So the answer is that you do not usually need bruising to get good results.  The V-beam is often a series of 4 or 5 treatments.  So I often start with settings that do not leave bruises for the first few treatements, and only increase the settings to "bruising" levels if necessary for stubborn areas during the last few treatments.

Todd Minars, MD
Miami Dermatologist
3.7 out of 5 stars 6 reviews

No bruising necessary

The V Beam laser is a laser that treats red veins and broken blood vessels as well as red cherry spots, and red birthmarks (hemangiomas, port wine stains).  I use the V Beam laser for rosacea patients with great results. Bruising is not necessary to achieve results for broken blood vessels and redness on the face due to rosacea, however this is a side effect that could happen with the laser treatments.  My patients have some slight redness and possibly swelling for 24-48 hours immediately following treatment.  Usually a series of 3 treatments are needed to achieve desired results.

Mandy Lynn Warthan, MD
Dallas Dermatologist
5.0 out of 5 stars 1 review

V-Beam is great because it is effective without bruising

The old pulsed dye laser would leave everyone bruised.  The newer Candela V-Beam lasers are equally effective.  What is amazing about the newer technology is that you do not need to bruise someone to have superior results.  Your rosacea can be treated effectively without bruising the skin.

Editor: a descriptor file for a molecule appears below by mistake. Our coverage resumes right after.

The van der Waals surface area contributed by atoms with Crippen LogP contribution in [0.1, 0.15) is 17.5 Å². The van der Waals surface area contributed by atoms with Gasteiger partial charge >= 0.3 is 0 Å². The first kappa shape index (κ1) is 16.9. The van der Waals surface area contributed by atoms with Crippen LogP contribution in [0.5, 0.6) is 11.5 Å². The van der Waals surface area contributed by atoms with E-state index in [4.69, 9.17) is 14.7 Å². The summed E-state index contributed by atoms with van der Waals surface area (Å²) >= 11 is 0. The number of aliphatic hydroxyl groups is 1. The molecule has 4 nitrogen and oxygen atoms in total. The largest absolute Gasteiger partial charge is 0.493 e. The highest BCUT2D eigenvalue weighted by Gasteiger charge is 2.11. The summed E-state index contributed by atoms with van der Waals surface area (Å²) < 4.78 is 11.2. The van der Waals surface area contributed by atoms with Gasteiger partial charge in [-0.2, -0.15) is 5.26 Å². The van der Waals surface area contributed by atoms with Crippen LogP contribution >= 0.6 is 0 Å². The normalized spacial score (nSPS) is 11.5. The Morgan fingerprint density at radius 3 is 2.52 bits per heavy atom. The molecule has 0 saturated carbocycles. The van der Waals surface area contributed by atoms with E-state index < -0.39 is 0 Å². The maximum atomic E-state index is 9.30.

Michele S. Green, MD
New York Dermatologist
5.0 out of 5 stars 78 reviews

Bruising not necessary with VBeam

When used to treat birthmarks like portwine stains, bruising may be helpful and I typically use settings that do bruise. When treating rosacea or telangiectasias (enlarged blood vessels), bruising is not mandatory though may occur as a side effect. I typically try to use settings that have low chance of bruising and most patients are happy with blood vessel reduction after 2 or 3 treatments.

Daniel Berg, MD
Seattle Dermatologic Surgeon
4.0 out of 5 stars 4 reviews

Bruising after v-beam - not necessary

It's not necessary to have bruising to get a response from v-beam. Most patients develop redness after the procedure. Bruising can be diminished by icing the area right away. 

Gary Goldenberg, MD
New York Dermatologist

Bruising Not Needed for Laser and Rosacea

Bruising is not required to treat the redness associated with rosacea with a VBeam however typically areas that bruise respond more quickly and efficiently. 

Kavita Mariwalla, MD
New York Dermatologic Surgeon

These answers are for educational purposes and should not be relied upon as a substitute for medical advice you may receive from your physician. If you have a medical emergency, please call 911. These answers do not constitute or initiate a patient/doctor relationship.